Some managers and supervisors can’t leave well enough alone after they terminate an employee. When the former employee files a lawsuit, they try to find a way to strike back. That can be a disaster!
That’s why you must make sure bosses understand the consequences that may flow from a single act of vengeance or anger.
Recent case: Alonzo Taylor, who is black, was hired as a regional sales representative for Amcor Flexibles. He received a $15,000 sign-on bonus and an annual base salary of $90,000. That meant he was one of the highest-paid sales reps, and perhaps warranted the high expectations the hiring manager had for his apparent talents and experience.
Taylor’s boss was disappointed when complaints started flowing in from customers about Taylor’s poor , lack of return calls and late paperwork. After placing Taylor on a performance improvement plan, the manager eventually recommended that Tay...(register to read more)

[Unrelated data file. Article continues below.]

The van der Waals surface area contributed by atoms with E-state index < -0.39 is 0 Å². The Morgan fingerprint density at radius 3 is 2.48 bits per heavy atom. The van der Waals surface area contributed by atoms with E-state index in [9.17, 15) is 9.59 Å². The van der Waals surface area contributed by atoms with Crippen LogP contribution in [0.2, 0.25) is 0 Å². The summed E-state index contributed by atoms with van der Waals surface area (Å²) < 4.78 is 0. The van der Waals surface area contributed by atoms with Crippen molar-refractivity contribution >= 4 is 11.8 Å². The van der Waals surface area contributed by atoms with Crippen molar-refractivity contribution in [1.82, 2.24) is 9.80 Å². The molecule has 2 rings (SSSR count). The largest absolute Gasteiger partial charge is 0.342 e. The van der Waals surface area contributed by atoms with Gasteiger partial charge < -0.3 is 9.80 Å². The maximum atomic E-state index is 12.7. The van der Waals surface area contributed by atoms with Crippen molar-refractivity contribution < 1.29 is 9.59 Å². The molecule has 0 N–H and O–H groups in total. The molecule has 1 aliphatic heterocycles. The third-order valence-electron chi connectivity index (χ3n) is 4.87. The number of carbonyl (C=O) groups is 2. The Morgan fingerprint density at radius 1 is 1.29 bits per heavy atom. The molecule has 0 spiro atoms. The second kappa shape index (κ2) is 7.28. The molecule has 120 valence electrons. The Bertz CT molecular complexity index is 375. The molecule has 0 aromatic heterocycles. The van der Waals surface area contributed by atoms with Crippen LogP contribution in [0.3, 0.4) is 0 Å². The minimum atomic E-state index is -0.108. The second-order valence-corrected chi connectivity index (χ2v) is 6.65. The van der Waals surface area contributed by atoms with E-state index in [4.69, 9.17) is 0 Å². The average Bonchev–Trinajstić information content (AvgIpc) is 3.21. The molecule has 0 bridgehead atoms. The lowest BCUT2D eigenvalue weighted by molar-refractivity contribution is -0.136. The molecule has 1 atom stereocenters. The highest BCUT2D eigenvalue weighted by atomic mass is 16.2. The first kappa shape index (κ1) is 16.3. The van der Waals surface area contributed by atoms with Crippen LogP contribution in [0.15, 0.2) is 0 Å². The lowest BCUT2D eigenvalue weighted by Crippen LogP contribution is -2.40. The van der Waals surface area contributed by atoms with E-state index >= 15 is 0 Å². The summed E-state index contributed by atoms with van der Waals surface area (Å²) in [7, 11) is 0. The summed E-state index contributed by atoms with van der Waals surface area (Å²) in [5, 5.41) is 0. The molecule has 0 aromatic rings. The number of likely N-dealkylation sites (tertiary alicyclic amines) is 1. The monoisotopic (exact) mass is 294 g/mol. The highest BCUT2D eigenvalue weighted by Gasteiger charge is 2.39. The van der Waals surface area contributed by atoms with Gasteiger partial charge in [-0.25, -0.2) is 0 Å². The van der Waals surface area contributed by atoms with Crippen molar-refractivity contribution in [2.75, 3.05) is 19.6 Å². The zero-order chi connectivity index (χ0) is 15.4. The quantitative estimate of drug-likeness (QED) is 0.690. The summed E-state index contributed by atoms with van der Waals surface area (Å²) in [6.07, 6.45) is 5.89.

- How to Fire an Employee the Legal Way: 6 Termination Guidelines
- 14 Tips on Business Etiquette
- $46.7 million for manager who blew the whistle on age discrimination
- Downsizing in New York? Know when you need to WARN your employees
- Discrimination, harassment, retaliation cost LAFD $6.2 million
- Before discharge, investigate supervisor's claims